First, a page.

The search is on for new superintendent
District 833 School Board members are charting the path toward hiring a new superintendent, even while addressing lingering concerns about Superintendent Mark Porter.
Board members met Saturday with SchoolExecConnect to set a timeline for the schools chief search and hiring process, but they also debated whether to hold a public meeting to answer questions about why Porter's contract was not renewed in December.
Board member Ron Kath said there are "many emotions" in the district among people who are unhappy with the board's decision. He asked Ken Dragseth, who is leading the SchoolExecConnect search team, if holding a town meeting to discuss the decision would be appropriate.
Dragseth, who attended the workshop with search consultants Toni Johns and Bob Osland, said his firm was not part of the board's decision and it "would be ridiculous for us to be involved" in a public meeting about Porter's contract non-renewal, Dragseth said.
The decision was well-publicized by the media, Kath said.
The Minnesota School Boards Association and the school district's attorney advised against a meeting, said board Chairwoman Leslee Boyd said.
"There are so many outrageous statements out there" and many statements that were reported inaccurately, board member Marsha Adou said. "There were creative answers and solutions that never happened," she said.
She suggested that Boyd write a question-and-answer piece that could be posted on the district's website.
It's up to the board, Dragseth said, but candidates ask about awkward situations. "They understand," he said.
The board might be limited in what they can say, Osland said.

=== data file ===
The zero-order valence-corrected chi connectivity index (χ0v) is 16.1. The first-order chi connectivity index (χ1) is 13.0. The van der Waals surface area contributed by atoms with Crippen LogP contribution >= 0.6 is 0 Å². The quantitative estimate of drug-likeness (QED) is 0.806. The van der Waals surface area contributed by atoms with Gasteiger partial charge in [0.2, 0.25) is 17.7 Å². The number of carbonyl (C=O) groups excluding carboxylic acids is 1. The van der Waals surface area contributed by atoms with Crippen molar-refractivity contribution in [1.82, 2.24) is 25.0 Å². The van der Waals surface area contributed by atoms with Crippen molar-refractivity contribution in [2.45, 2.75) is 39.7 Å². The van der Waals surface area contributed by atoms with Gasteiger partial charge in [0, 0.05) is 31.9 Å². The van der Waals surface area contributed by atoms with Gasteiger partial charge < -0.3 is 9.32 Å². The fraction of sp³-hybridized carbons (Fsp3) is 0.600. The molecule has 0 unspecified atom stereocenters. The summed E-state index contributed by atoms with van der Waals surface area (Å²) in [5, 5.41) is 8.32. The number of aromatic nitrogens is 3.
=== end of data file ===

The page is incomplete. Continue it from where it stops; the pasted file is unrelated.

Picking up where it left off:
Any statement that would go on the website would need unanimous board consent, said board member Jim Gelbmann, that wouldn't have "one person's spin on it."
With no further support for holding a town meeting or posting comments on the district's website, Kath said the board should move forward without doing either.
The board and Dragseth continued to discuss the estimated 10-week hiring process, advertising for the position and deciding a new superintendent's salary.
The first step will be to set up an information page on the district's website where the community, students and district staff can get information on the search process, Dragseth said.
Also, focus group meetings facilitated by SchoolExecConnect will be held with district staff members, the community, school groups, teacher's union representatives, principals, assistant superintendents, Porter and individual board members.
SchoolExecConnect should be aware that there is a "climate" in the district where people won't say what they think because they fear it will be used against them, Boyd said.
Osland said facilitators would hear that in interviews and meetings with the results given to board members.
"Even if it's malicious, we still get the feedback," Kath said.
Two search ads will be placed in "Education Week," a professional education publication, at a cost of $2,800, according to Dragseth. Ads will be on the magazine's website for a month, he said.
Much of the recruitment will come as a result of "going after people," he said.
The current superintendent's salary package is $165,000 a year, which is probably where it needs to be, according to Dragseth, adding that candidates currently in management positions in larger districts would be recruited.
In 24 searches he has conducted, there were no final selections that didn't result in a contract, Dragseth said.